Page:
BANDAR SERI BEGAWAN — Brunei’s tourism sector must prepare for post-pandemic travel when borders reopen and the situation is “back to normal”, the Minister of Industry and Primary Resources said on Monday
Tourism service providers must continue to develop and improve the quality of products and services, YB Dato Hj Ali said during the COVID-19 press briefing.
He added that travel packages must be attractive for local and foreign tourists.
The minister further said Brunei’s tourism sector fared better than other countries last year despite travel restrictions imposed during the first COVID-19 wave.
YB Dato Hj Ali said restaurants were “full” and people were visiting local tourist attractions before the second wave hit.
Hotels also reported an occupancy rate of 30 percent last year, he said.
According to 2020 data from the Department of Economic Planning and Statistics, the hotel and restaurant sectors contracted 18.4 percent and 4.9 percent, respectively.
“If we look at the data, travel agents still make money. For hotels, the problem is the costs are high because they have a lot of staff.
“But for travel agents, they don’t have a lot of staff so they are quite okay,” the minister continued.
Tourism has been one of the hardest-hit industries amid the coronavirus pandemic.
Tourist arrivals declined 81.3 percent last year due to COVID-19 travel restrictions. Only 62,000 tourist arrivals were recorded in 2020, compared to 333,240 in 2019.
As Brunei’s borders have remained shut since March 24 last year, MPRT shifted its focus to domestic tourism to cushion the impact of the first COVID-19 wave.
However, Brunei’s tourism sector is not expected to rebound anytime soon as the country is still battling its worst COVID-19 outbreak.
Speaking on food security, YB Dato Ali said Brunei’s rice self-sufficiency stood at eight percent — missing the 11 percent target that was set last year.
Brunei’s largest commercial rice farm in Belait’s Kandol, which began operations in 2019, is expected to increase Brunei’s rice self-sufficiency to 15 percent by 2025.
“Phase one of the Kandol paid farm has been completed and another 145 hectares under phase two will be completed at the end of next year,” he said.
In the crop sector, the country reached 67 percent self-sufficiency in vegetables and 46 percent self-sufficiency in tropical fruits.
The pandemic has also disrupted the supply chain, including the import of livestock and meat amid a rise in domestic demand.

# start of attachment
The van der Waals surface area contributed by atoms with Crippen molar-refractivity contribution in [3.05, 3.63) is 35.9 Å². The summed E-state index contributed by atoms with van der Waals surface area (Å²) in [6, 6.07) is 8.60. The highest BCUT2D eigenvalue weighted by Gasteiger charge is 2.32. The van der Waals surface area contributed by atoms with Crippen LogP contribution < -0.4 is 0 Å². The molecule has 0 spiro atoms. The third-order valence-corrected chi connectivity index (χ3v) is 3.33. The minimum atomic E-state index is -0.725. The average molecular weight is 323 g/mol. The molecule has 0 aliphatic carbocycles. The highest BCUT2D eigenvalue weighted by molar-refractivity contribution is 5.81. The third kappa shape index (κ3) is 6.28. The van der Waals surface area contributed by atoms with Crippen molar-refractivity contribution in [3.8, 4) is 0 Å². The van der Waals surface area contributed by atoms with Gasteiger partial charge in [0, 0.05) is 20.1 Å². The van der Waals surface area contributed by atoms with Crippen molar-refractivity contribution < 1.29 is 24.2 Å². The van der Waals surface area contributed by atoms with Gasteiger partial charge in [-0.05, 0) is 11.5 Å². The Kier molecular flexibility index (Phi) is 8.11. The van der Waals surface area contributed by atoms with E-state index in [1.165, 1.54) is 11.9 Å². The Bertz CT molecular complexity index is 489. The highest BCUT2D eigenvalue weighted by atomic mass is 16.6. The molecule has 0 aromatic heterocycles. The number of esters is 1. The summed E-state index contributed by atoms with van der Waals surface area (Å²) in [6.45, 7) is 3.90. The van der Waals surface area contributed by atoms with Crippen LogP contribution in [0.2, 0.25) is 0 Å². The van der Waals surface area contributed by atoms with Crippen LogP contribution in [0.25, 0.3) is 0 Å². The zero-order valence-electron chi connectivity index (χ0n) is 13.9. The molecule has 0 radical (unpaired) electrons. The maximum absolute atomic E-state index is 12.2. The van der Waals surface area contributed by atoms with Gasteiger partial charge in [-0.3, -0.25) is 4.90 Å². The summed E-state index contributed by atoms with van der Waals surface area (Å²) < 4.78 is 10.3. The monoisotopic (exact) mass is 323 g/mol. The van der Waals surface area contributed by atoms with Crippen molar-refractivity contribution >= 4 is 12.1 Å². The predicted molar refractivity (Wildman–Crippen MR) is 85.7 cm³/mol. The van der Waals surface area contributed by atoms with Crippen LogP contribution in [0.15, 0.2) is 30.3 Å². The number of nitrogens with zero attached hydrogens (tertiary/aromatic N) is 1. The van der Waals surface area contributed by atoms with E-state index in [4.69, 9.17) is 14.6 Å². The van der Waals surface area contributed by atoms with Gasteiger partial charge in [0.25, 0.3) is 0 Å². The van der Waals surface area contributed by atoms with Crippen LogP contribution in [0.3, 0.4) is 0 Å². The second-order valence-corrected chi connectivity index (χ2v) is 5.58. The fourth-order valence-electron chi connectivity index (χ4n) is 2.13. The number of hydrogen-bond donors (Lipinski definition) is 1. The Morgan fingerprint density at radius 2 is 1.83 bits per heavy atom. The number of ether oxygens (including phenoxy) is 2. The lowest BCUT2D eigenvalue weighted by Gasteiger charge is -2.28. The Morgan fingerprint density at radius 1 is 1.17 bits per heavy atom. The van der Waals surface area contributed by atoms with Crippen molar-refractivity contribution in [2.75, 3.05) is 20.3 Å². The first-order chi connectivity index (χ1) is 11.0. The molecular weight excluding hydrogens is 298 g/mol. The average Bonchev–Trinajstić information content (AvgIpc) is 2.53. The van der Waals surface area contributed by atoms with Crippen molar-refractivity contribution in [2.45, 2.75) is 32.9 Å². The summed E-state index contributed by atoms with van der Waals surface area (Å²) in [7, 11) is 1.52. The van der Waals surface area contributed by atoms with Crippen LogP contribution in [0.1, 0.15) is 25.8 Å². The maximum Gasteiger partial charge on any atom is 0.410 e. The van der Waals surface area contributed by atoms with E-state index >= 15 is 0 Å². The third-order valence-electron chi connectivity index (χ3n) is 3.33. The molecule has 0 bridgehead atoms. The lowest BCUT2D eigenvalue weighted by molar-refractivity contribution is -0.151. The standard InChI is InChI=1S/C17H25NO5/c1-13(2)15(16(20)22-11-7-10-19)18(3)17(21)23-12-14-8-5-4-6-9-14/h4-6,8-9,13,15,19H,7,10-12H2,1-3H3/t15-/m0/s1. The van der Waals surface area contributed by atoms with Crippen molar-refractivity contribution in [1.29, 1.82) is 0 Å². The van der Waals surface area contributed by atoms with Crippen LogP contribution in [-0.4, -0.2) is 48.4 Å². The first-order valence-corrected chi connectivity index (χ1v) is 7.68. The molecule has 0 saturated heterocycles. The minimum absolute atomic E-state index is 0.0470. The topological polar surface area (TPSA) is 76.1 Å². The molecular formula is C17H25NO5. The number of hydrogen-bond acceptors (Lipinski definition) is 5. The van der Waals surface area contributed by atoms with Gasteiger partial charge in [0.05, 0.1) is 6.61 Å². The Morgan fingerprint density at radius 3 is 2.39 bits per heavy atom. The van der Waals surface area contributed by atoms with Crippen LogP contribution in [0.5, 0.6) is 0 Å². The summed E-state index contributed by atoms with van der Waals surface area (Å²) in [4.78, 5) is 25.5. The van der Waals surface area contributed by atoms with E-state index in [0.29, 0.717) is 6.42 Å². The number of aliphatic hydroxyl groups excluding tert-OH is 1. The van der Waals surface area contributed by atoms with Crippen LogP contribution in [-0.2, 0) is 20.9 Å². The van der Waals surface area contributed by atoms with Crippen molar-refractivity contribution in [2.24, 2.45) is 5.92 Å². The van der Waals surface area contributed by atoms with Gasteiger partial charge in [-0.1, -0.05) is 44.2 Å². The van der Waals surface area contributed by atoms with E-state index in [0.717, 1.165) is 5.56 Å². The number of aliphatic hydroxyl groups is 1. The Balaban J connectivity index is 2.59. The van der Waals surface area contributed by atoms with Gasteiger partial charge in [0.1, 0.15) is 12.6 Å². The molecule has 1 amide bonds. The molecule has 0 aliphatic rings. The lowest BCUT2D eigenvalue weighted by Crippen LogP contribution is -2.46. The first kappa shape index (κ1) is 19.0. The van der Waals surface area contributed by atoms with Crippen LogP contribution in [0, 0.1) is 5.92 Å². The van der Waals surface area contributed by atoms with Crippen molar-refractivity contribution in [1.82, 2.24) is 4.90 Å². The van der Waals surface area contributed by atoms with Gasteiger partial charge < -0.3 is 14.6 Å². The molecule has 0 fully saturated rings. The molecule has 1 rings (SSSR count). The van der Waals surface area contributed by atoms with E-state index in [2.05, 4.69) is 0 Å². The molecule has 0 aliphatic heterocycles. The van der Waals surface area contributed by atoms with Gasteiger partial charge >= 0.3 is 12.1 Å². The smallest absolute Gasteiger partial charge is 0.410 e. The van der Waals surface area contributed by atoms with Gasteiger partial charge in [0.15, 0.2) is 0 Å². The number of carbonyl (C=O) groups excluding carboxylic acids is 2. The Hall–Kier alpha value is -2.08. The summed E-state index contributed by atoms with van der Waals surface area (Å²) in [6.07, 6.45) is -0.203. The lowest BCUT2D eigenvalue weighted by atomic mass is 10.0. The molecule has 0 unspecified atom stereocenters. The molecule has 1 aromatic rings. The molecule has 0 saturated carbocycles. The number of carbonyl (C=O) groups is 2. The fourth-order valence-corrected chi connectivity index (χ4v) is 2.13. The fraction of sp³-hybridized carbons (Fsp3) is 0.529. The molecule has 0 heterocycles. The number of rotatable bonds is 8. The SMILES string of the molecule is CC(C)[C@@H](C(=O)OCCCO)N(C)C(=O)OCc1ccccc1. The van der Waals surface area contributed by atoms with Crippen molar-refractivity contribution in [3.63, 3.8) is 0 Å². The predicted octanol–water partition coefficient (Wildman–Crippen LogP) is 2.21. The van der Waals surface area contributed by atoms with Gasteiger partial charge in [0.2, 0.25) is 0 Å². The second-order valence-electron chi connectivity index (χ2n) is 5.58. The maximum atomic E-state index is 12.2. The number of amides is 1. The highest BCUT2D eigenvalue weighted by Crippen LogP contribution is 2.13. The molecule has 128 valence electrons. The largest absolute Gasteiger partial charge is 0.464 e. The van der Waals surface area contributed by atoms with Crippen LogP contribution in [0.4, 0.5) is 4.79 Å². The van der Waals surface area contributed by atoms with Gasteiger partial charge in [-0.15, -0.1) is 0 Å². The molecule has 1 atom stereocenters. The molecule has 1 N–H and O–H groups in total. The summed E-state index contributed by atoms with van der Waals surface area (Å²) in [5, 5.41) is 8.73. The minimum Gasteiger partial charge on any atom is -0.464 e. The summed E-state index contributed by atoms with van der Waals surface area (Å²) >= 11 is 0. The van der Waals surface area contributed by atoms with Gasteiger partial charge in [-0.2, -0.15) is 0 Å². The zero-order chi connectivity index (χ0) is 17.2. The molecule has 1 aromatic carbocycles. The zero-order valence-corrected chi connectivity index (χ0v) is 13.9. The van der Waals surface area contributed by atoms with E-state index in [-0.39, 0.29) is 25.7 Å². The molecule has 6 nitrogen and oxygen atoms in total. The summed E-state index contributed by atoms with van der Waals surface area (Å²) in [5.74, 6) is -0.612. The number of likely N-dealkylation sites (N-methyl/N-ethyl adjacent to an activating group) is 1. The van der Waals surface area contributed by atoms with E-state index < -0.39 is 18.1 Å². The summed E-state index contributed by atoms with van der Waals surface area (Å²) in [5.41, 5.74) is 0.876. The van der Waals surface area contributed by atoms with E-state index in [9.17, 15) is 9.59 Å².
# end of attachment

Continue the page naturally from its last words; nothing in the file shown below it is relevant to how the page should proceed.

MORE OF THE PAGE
As of September this year, Brunei imported 13,091 cattle and 6,793 sheep from Australia, a 35 percent and 80 percent growth respectively from 2020.
This year also saw an increase in the amount of imported frozen beef and lamb from Australia with 628 metric tonnes (MT) compared to 332 MT in 2020.
Brunei reached 100 percent self-sufficiency in broiler output and egg production last year.
The sultanate also hit 81 percent self-sufficiency in the fisheries sector.
YB Dato Hj Ali said small-scale fishermen contributed to 74 percent of self-sufficiency in the fisheries sector, while foreign investors were also involved in domestic fish production either by using fishing vessels or keeping fish in cages or ponds.
“For FDI investors, apart from meeting domestic needs, they are also focusing on the export market. Generally, production is still insufficient to meet the overall domestic demand,” he added.
He further said MPRT will continue to facilitate the import of fish from its neighbours, especially certain types of fish such as salmon.
Cross-border fish transport operators allowed entry thrice a week
Additional COVID-19 measures have been put in place for importers transporting agricultural and fish products across Brunei’s land borders.
Foreign transport operators who are bringing in fish into the country are only allowed to enter Brunei three times a week.
They will be accompanied by the Fisheries Department throughout their journey to unload the fish at Gadong Market.
“This is to ensure that food supply is not affected and at the same time, we are taking all precautionary measures,” he added.
Drivers must also undergo COVID-19 testing and wear personal protective equipment.